The politician and the journalist lost control and started fighting on live broadcast.
The future of sports
Unveiling the Black Hole: The Mysterious Fate of EU's Aid to Ukraine
Farewell to a Music Titan: Tony Bennett, Renowned Jazz and Pop Vocalist, Passes Away at 96
Alarming Behavior Among Florida's Sharks Raises Concerns Over Possible Cocaine Exposure
Transgender Exclusion in Miss Italy Stirs Controversy Amidst Changing Global Beauty Pageant Landscape
Joe Biden admitted, in his own words, that he delivered what he promised in exchange for the $10 million bribe he received from the Ukraine Oil Company.
TikTok Takes On Spotify And Apple, Launches Own Music Service
Global Trend: Using Anti-Fake News Laws as Censorship Tools - A Deep Dive into Tunisia's Scenario
Arresting Putin During South African Visit Would Equate to War Declaration, Asserts President Ramaphosa
Hacktivist Collective Anonymous Launches 'Project Disclosure' to Unearth Information on UFOs and ETIs
Typo sends millions of US military emails to Russian ally Mali
Server Arrested For Theft After Refusing To Pay A Table's $100 Restaurant Bill When They Dined & Dashed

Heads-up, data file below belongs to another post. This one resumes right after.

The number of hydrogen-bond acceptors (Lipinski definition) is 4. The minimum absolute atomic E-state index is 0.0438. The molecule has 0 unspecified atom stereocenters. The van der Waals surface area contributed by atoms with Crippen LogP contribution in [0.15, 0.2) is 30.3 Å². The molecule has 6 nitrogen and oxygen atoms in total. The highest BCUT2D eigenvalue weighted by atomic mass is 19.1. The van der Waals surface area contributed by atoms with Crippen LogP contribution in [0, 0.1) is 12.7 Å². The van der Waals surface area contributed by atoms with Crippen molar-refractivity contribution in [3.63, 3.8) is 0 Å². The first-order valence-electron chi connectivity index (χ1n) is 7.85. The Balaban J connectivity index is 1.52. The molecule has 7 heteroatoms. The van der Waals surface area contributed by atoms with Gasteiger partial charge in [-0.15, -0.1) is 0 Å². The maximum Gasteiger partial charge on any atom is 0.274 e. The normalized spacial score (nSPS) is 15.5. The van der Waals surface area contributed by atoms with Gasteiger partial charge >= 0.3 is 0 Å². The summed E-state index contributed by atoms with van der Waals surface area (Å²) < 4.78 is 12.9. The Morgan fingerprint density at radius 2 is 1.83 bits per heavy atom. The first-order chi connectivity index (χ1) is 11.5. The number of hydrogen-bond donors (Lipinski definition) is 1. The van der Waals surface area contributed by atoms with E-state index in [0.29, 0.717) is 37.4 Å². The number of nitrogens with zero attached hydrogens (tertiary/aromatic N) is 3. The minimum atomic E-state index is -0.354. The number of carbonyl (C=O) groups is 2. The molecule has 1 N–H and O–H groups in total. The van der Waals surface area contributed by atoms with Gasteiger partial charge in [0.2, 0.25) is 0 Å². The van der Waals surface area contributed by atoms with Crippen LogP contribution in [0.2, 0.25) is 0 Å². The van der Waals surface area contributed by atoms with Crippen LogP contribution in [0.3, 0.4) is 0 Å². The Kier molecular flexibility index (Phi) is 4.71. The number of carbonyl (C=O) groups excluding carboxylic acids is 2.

The Changing Face of Europe: How Mass Migration is Reshaping the Political Landscape
China Urges EU to Clarify Strategic Partnership Amid Trade Tensions
The Last Pour: Anchor Brewing, America's Pioneer Craft Brewer, Closes After 127 Years
Democracy not: EU's Digital Commissioner Considers Shutting Down Social Media Platforms Amid Social Unrest
Sarah Silverman and Renowned Authors Lodge Copyright Infringement Case Against OpenAI and Meta
Why Do Tech Executives Support Kennedy Jr.?
The New York Times Announces Closure of its Sports Section in Favor of The Athletic
BBC Anchor Huw Edwards Hospitalized Amid Child Sex Abuse Allegations, Family Confirms
Florida Attorney General requests Meta CEO's testimony on company's platforms' alleged facilitation of illicit activities
The Distorted Mirror of actual approval ratings: Examining the True Threat to Democracy Beyond the Persona of Putin
40,000 child slaves in Congo are forced to work in cobalt mines so we can drive electric cars.
×